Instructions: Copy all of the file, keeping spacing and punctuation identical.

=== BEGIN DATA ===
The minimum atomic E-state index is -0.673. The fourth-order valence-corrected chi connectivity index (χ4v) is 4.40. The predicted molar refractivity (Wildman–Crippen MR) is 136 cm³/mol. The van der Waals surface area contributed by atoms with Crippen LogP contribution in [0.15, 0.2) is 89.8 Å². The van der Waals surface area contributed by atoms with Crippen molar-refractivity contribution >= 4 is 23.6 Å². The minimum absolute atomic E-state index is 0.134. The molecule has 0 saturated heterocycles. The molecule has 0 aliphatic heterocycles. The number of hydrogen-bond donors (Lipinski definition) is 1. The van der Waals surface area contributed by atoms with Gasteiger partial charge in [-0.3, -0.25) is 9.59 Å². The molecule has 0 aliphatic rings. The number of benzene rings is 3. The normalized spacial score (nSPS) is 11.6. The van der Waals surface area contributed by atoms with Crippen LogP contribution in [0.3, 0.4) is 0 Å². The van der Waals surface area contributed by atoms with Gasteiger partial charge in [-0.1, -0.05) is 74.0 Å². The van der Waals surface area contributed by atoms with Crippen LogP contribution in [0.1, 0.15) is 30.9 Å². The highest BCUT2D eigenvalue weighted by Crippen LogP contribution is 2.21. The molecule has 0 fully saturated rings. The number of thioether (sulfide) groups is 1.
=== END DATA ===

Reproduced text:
The minimum atomic E-state index is -0.673. The fourth-order valence-corrected chi connectivity index (χ4v) is 4.40. The predicted molar refractivity (Wildman–Crippen MR) is 136 cm³/mol. The van der Waals surface area contributed by atoms with Crippen LogP contribution in [0.15, 0.2) is 89.8 Å². The van der Waals surface area contributed by atoms with Crippen molar-refractivity contribution >= 4 is 23.6 Å². The minimum absolute atomic E-state index is 0.134. The molecule has 0 saturated heterocycles. The molecule has 0 aliphatic heterocycles. The number of hydrogen-bond donors (Lipinski definition) is 1. The van der Waals surface area contributed by atoms with Gasteiger partial charge in [-0.3, -0.25) is 9.59 Å². The molecule has 0 aliphatic rings. The number of benzene rings is 3. The normalized spacial score (nSPS) is 11.6. The van der Waals surface area contributed by atoms with Crippen LogP contribution in [0.3, 0.4) is 0 Å². The van der Waals surface area contributed by atoms with Gasteiger partial charge in [-0.1, -0.05) is 74.0 Å². The van der Waals surface area contributed by atoms with Crippen LogP contribution in [0.1, 0.15) is 30.9 Å². The highest BCUT2D eigenvalue weighted by Crippen LogP contribution is 2.21. The molecule has 0 fully saturated rings. The number of thioether (sulfide) groups is 1.